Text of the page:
Miller originally set out to write a story about the family; the thriller plotline emerged as she developed the present-day world of the novel, in which Amanda must discover the true nature of her relationship with Adrian, and figure out what role the enigmatic and captivating Sarah really played in her life. “I’m a mystery aficionado, and most of my fiction has some elements of mystery because human nature and motivation are such puzzles. How many times do we ask, ‘Why did he do that?’ or ‘What was she thinking?’ or ‘How could this have happened to me?’ I felt like Amanda’s quest really is the mystery of her life.”
I’m a mystery aficionado, and most of my fiction has some elements of mystery because human nature and motivation are such puzzles. — Lynn C. Miller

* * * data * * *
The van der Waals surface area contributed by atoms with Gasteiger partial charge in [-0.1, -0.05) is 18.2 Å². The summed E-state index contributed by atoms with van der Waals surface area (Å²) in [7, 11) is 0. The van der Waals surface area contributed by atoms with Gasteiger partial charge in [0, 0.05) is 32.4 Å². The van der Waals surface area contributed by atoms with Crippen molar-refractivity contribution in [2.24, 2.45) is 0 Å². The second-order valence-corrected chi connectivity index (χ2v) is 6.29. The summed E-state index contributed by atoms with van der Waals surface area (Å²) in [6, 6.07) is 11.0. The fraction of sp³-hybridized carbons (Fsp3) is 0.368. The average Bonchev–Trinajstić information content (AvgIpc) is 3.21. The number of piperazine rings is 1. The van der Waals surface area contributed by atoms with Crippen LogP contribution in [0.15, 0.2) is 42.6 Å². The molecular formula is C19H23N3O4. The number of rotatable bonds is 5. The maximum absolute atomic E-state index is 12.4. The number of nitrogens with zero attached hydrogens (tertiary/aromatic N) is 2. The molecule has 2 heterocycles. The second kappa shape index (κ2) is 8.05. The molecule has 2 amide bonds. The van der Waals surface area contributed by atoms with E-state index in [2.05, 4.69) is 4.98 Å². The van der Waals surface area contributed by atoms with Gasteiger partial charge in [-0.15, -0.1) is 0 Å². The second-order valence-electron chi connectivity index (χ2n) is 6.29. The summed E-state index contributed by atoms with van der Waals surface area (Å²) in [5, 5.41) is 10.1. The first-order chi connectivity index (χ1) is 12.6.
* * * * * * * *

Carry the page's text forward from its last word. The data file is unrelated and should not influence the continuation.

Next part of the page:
Amanda is also grappling with who she is at forty-two: a painter who left the theater behind after getting a graduate degree in directing and who now pays the bills working for a financial planner. She has never had a lasting romantic relationship. In middle-age, she realizes, she cannot go forward until she goes back. The women in her life, especially Babs, a curmudgeonly academic, are fleshed out well beyond their function in the story, which makes for a rich cast of supporting characters. “That’s just a project of mine,” Miller said. “If you’re going to have a character, they need to be distinctive. They need to be a specific person, not a generic prop — especially in a novel like this, where all the characters are integral to Amanda’s life in some way. I wanted them to be unique and developed.”